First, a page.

Three climate systems collide in Hungary, with cold Siberian influences meeting the hot weather cycles from the Mediterranean and mixing with more temperate weather from the Atlantic. With protection from surrounding mountains, the result is a temperate continental climate, with significant, distinct and quickly changing seasonal variations. Winter (Dec–Feb) is icy cold, with temperatures often dropping below freezing and some snowfall possible. Small streams and lakes – even Balaton – can freeze over. Spring arrives and the temperatures begin to perk up properly in April, although showers are also common. You should expect ten daily hours of sunshine during the summer months (Jun–Aug), which are at least warm and can be very hot – the August average is 22°C, but temperatures often break the 30°C
barrier. As in other countries in continental Europe, it is also noticeable that temperatures do not peak at midday, but appear to continue rising well into the afternoon, and humidity can be high. Autumn can bring a warm and dry Indian summer, described in Hungarian as ‘old women’s summer’. The country’s moderate rainfall, averaging 600mm per year, falls principally in spring and autumn. March and November are the wettest months, and are neither warm nor bitingly cold. The most extreme weather patterns are found on the Great Plain, where hot, dry summers are followed by bitterly cold and windy winters. Rainfall is highest in the country’s southwestern hills. Although average monthly temperatures generally vary in a range of only three or four degrees between such places as Budapest, Miskolc to the north and Szeged to the south, if you’re a real heat-seeker you should head for Gyula in the Southern Great Plain; just 4km from the Romanian border, it is Hungary’s hottest place and boasts over 2,000 hours of sunshine each year.
Hungary is a destination that can be visited all year round © pgaborphotos, Shutterstock
Hungary has somewhere offering something all year round, although in winter it is difficult to look beyond the biggest cities or the ski slopes of the Mátra Hills (which are, in fairness, rather feeble by comparison with alpine resorts elsewhere). The cold settles in from the end of October until the middle of March, and bites in December and January when the sun pushes off early at 16.00. However, don’t discount the winter period entirely for it’s a frosty heart that turns from the romance of Budapest with snow under foot and Christmas markets selling piping mulled wine. Just bring your scarf and gloves. Come in spring or autumn if you want to avoid traipsing in the wake of beetroot-red gaggles of tourists, and to enjoy cultural festivals in Budapest and other towns and cities. These are the seasons to watch nature by, when the climate is warm enough for strolling (although it can be wet between April and mid May and in November) and the play of light beautiful. Autumn is when the grape is harvested and when countless cranes fill the skies at Hortobágy. Furthermore, hotels have not yet hiked their prices for the peak season. That of course comes in summer, which is long and hot (with temperatures hitting up to 32°C). Landlocked they may be, but Magyars adore their water, and you can choose from thousands of outdoor lido-style bathing complexes and swimming areas (strands). Locals traditionally ship out of Budapest and other large cities in the sticky months of July and August, many heading to Lake Balaton (whose southern shore in particular heaves with bodies).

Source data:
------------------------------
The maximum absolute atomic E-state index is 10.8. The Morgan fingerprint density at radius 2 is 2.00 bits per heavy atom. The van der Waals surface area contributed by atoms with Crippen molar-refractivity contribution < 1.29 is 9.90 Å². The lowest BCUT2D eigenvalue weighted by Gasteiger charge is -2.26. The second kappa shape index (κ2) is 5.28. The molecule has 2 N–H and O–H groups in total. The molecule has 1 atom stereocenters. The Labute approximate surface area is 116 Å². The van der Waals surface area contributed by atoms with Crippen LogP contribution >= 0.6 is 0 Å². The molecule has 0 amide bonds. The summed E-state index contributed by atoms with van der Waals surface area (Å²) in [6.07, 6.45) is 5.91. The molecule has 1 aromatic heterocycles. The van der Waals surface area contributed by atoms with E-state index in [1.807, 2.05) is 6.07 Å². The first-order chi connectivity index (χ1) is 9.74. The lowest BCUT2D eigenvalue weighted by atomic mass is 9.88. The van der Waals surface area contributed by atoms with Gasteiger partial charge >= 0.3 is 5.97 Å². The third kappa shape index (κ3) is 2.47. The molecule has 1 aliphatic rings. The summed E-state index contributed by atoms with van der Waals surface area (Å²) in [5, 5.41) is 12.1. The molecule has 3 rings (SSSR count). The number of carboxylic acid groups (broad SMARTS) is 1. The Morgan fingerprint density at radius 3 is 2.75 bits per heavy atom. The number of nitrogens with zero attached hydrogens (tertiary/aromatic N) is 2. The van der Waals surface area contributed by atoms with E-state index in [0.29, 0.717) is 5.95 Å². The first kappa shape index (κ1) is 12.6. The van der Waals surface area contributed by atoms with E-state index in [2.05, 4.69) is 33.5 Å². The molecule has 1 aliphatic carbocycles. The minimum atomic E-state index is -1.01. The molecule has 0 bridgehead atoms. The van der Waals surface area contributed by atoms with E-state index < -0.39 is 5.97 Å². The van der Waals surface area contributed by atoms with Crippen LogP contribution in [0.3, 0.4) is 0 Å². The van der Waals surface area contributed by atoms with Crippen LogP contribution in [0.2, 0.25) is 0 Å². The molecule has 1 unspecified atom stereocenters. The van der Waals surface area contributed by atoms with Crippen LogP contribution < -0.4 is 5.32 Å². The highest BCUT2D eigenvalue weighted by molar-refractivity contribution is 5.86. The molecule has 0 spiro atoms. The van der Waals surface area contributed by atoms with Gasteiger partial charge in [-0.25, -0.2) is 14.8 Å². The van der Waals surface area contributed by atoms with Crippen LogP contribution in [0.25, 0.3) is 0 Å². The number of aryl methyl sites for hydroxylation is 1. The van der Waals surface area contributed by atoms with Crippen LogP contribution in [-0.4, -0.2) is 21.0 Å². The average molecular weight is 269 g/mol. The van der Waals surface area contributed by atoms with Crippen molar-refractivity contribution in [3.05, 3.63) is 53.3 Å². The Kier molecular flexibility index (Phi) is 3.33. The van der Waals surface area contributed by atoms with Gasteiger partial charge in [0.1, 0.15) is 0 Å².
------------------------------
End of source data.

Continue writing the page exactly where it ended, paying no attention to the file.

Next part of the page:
Diversity and accessibility come together in Hungary; there’s something here for everyone and it’s never far away. A highlights list is something of a pick-and-mix, as arbitrary as it is subjective. It also can’t allow for that riverside goulash on a canoe trip down the Tisza, that peek into courtyard gardens from a church tower or that winter soak in a thermal bath with the snow falling on the water. Treat the following with caution – and please drop us a line to tell us about the particular places and moments that made your trip special.